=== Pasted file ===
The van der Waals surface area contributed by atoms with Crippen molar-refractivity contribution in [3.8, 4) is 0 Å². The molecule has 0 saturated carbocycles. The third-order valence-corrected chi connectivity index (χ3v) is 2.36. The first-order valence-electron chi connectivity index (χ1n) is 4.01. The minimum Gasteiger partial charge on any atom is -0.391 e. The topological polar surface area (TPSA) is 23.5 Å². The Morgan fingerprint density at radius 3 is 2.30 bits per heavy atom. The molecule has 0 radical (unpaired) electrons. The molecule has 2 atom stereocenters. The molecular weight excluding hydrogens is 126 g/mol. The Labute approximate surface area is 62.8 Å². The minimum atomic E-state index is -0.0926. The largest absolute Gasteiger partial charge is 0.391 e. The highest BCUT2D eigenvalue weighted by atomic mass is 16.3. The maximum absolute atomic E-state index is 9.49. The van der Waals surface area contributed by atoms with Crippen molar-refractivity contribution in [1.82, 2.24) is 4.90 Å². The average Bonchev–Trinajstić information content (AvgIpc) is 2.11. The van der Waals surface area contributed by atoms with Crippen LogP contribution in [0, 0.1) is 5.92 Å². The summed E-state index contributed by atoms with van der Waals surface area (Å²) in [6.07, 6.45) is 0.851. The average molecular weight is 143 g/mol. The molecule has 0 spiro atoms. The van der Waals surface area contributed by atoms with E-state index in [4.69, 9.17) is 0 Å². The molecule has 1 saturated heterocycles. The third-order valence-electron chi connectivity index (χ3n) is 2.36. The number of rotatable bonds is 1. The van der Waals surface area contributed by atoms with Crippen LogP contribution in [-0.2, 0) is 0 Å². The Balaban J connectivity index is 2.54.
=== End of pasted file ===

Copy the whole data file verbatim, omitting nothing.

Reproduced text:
The van der Waals surface area contributed by atoms with Crippen molar-refractivity contribution in [3.8, 4) is 0 Å². The molecule has 0 saturated carbocycles. The third-order valence-corrected chi connectivity index (χ3v) is 2.36. The first-order valence-electron chi connectivity index (χ1n) is 4.01. The minimum Gasteiger partial charge on any atom is -0.391 e. The topological polar surface area (TPSA) is 23.5 Å². The Morgan fingerprint density at radius 3 is 2.30 bits per heavy atom. The molecule has 0 radical (unpaired) electrons. The molecule has 2 atom stereocenters. The molecular weight excluding hydrogens is 126 g/mol. The Labute approximate surface area is 62.8 Å². The minimum atomic E-state index is -0.0926. The largest absolute Gasteiger partial charge is 0.391 e. The highest BCUT2D eigenvalue weighted by atomic mass is 16.3. The maximum absolute atomic E-state index is 9.49. The van der Waals surface area contributed by atoms with Crippen molar-refractivity contribution in [1.82, 2.24) is 4.90 Å². The average Bonchev–Trinajstić information content (AvgIpc) is 2.11. The van der Waals surface area contributed by atoms with Crippen LogP contribution in [0, 0.1) is 5.92 Å². The summed E-state index contributed by atoms with van der Waals surface area (Å²) in [6.07, 6.45) is 0.851. The average molecular weight is 143 g/mol. The molecule has 0 spiro atoms. The van der Waals surface area contributed by atoms with E-state index in [4.69, 9.17) is 0 Å². The molecule has 1 saturated heterocycles. The third-order valence-electron chi connectivity index (χ3n) is 2.36. The number of rotatable bonds is 1. The van der Waals surface area contributed by atoms with Crippen LogP contribution in [-0.2, 0) is 0 Å². The Balaban J connectivity index is 2.54.